“We have seen a lot of improvement in terms of awareness about palliative care in the country,” Dr Ntizimira said, “Previously, before we had a palliative care policy in place, it was difficult to provide the service because there were no guidelines, protocols to assist health facilities in managing the service.’’
Through a recent review of progress in pain management through the DfID funded programme in six African countries, a visit was undertaken to Kibagabaga District Hospital in Kigali, where an integrated model for palliative care service delivery has been established.
Explaining that the hospital has integrated palliative care services for both children and adults within the routine daily services offered at the hospital, Dr Ntizimira noted that this approach helps in minimising on costs such as personnel, infrastructure and running expenses that come along with establishing a separate palliative care service organisation.
This is how Dr Ntizimira says the policy was impacting service delivery at Kibagabaga Hospital:
“Being the only hospital in the country that is providing palliative care for both children and adults, we have been given a mandate by the government to train other health care workers in the country in palliative care, invite them to come and experience palliative care delivery at our facility.
We are also receiving patients from other hospitals who are referred to our facility to receive care due to the awareness that has been created. We are not working alone like we used to but we are now working together with other health facilities”.
Kibagabaga District Hospital has also engaged in a memorandum of understanding with PCAR to follow up on the patients in the community after their discharge from the Hospital, thus ensuring a continuity of palliative care services.
Establishment of a national cancer centre of excellence
Another example of the Rwandan government implementing palliative care services is through its recent opening of a modern cancer treatment centre in Burera district in Northern Province. The Centre was formally inaugurated by Former US President, Bill Clinton on 18 July 2012 as a national cancer centre of excellence.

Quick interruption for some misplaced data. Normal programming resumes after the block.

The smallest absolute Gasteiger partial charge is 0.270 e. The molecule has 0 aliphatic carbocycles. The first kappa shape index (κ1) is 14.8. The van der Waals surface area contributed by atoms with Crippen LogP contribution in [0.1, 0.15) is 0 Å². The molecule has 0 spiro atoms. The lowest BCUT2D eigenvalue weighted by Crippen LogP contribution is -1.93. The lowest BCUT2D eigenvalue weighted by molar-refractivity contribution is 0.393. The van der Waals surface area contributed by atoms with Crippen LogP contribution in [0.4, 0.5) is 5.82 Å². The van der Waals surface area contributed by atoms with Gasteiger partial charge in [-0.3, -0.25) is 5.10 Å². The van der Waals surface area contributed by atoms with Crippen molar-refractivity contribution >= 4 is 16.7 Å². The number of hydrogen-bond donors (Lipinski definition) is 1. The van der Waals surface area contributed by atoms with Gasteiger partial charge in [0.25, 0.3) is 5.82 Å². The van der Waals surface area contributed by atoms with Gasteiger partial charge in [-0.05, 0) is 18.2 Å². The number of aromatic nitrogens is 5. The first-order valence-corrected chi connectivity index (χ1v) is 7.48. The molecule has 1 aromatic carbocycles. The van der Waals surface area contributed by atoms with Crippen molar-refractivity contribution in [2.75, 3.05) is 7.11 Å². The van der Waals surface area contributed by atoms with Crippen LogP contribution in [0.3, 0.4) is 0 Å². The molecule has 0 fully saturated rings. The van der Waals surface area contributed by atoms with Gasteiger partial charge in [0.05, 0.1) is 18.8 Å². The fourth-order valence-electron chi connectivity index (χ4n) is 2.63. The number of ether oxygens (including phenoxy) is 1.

The first of its kind in rural East Africa, the Cancer Centre has included palliative care into its menu of services offered to cancer patients, including chemotherapy, palliative care, screening, diagnosis and surgery, according to an article published in the news website AllAfrica on 27 August. Read about the inauguration of Butaro Cancer Centre.
Assessing the needs to target services
Despite Rwanda’s great strides forward in policy development and training, and efforts to rapidly integrate palliative care into an established health system, the task of making a new policy tangible to the patient is an ongoing process. This is where the support of local, region and international partners are valuable in supporting a government-led initiative.
According to Rose Gahire, the President of PCAR, a needs assessment of palliative care and opioid availability in Rwanda is a crucial step and one of Rwanda’s priorities in ensuring that the government actually acts on what they have agreed in the policy documents. One of the priorities for implementation is an assessment of the need for palliative care and pain management to inform planning.
“There is a need for evidence-based palliative care advocacy. We need funders to support a needs assessment and show the government what we need to do,” she said.